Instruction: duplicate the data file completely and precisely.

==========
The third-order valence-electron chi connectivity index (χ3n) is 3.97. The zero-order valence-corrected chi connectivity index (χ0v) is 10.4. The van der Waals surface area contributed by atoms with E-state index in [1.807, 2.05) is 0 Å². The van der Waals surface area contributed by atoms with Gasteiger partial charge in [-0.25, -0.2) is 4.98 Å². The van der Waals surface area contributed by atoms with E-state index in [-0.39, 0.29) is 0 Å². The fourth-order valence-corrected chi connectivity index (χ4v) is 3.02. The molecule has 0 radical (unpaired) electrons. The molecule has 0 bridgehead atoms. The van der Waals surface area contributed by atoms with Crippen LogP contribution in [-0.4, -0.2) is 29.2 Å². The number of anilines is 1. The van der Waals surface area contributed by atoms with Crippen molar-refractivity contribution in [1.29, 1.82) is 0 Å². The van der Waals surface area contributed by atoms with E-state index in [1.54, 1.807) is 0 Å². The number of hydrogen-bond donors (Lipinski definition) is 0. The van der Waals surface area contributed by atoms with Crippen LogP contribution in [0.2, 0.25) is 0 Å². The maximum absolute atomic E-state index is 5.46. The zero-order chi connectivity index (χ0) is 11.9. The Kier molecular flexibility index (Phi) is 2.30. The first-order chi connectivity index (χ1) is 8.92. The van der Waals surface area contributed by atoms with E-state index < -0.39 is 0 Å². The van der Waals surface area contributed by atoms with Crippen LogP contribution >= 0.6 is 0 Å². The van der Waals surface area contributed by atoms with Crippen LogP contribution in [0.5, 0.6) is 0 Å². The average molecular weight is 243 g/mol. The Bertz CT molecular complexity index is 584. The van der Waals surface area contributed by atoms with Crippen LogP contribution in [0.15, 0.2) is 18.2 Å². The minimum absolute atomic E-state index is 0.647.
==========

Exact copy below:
The third-order valence-electron chi connectivity index (χ3n) is 3.97. The zero-order valence-corrected chi connectivity index (χ0v) is 10.4. The van der Waals surface area contributed by atoms with E-state index in [1.807, 2.05) is 0 Å². The van der Waals surface area contributed by atoms with Gasteiger partial charge in [-0.25, -0.2) is 4.98 Å². The van der Waals surface area contributed by atoms with E-state index in [-0.39, 0.29) is 0 Å². The fourth-order valence-corrected chi connectivity index (χ4v) is 3.02. The molecule has 0 radical (unpaired) electrons. The molecule has 0 bridgehead atoms. The van der Waals surface area contributed by atoms with Crippen LogP contribution in [-0.4, -0.2) is 29.2 Å². The number of anilines is 1. The van der Waals surface area contributed by atoms with Crippen molar-refractivity contribution in [1.29, 1.82) is 0 Å². The van der Waals surface area contributed by atoms with E-state index in [1.54, 1.807) is 0 Å². The number of hydrogen-bond donors (Lipinski definition) is 0. The van der Waals surface area contributed by atoms with Crippen LogP contribution in [0.2, 0.25) is 0 Å². The maximum absolute atomic E-state index is 5.46. The zero-order chi connectivity index (χ0) is 11.9. The Kier molecular flexibility index (Phi) is 2.30. The first-order chi connectivity index (χ1) is 8.92. The van der Waals surface area contributed by atoms with E-state index < -0.39 is 0 Å². The van der Waals surface area contributed by atoms with Crippen LogP contribution >= 0.6 is 0 Å². The van der Waals surface area contributed by atoms with Crippen LogP contribution in [0.5, 0.6) is 0 Å². The average molecular weight is 243 g/mol. The Bertz CT molecular complexity index is 584. The van der Waals surface area contributed by atoms with Crippen LogP contribution in [0.15, 0.2) is 18.2 Å². The minimum absolute atomic E-state index is 0.647.